Caption: Ryan Haupt with 2018–2019 GSA Science Policy Fellow Laura Szymanski.

Mark LittleMark Little was the 2009–2010 GSA-USGS Congressional Science Fellow, former GSA Councilor, and is currently Executive Director of CREATE, a global initiative building shared prosperity through applied interventions, research, and policy.

How would you describe your experience as a Congressional Science Fellow?

I had a phenomenal, formative experience as a Congressional Science Fellow, from the careful interview process conducted by GSA members with whom I am still connected, to the exceptional year of work and professional development curated by the American Association for the Advancement of Science, to the opportunities to further engage GSA post-fellowship.

What inspired you to work in both politics and geology?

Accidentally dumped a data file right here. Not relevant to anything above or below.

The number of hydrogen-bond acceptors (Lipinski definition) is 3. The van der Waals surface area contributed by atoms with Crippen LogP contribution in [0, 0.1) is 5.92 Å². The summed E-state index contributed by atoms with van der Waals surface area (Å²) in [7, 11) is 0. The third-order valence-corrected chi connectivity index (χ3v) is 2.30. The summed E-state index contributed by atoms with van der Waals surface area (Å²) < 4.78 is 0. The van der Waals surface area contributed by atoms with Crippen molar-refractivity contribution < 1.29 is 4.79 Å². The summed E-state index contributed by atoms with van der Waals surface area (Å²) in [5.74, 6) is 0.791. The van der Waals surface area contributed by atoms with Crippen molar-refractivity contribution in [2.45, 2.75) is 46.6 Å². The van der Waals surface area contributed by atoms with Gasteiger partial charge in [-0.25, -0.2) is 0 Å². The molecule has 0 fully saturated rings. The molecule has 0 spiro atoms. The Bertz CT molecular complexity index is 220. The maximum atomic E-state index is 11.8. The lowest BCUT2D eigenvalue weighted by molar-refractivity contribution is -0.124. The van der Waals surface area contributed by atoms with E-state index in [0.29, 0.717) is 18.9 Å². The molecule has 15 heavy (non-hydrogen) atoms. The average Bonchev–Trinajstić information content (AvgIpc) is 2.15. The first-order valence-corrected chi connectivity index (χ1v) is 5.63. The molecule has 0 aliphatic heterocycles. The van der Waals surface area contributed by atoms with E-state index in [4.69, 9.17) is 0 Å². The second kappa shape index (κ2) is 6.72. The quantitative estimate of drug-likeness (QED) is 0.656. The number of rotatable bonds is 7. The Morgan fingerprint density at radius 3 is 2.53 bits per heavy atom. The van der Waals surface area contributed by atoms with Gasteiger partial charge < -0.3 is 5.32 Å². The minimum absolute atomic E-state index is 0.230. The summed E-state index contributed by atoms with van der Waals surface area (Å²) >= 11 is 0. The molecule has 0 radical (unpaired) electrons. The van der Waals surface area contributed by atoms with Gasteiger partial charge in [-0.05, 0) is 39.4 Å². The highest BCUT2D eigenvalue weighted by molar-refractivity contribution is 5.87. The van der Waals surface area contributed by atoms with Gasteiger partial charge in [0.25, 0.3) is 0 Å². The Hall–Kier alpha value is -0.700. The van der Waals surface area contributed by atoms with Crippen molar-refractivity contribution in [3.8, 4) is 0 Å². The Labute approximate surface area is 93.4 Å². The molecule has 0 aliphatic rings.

I am committed to people and to the planet. I think that the lines between different disciplines are useful and important, but for me they all wash together. I seek opportunities to use my understanding of the Earth for the benefit of people and vice versa.

What are you most proud of from your time as a Congressional Science Fellow?

I worked on the house foreign affairs committee during my fellowship year, which allowed me to contribute to policy at the intersection of human development and the earth sciences.  One exceptional opportunity was being part of an international effort to reduce the human costs of illicit mining.

Why should people support programs like the Congressional Science Fellow?

I believe that people should support organizations that are doing the work they care about. The Congressional Science Fellow program, and GSA’s broader public policy efforts, are well run, have tremendous impact on individuals such as myself, and inform policy that impacts the entire planet. So, if you care about any of that, GSA will put your dollars to work!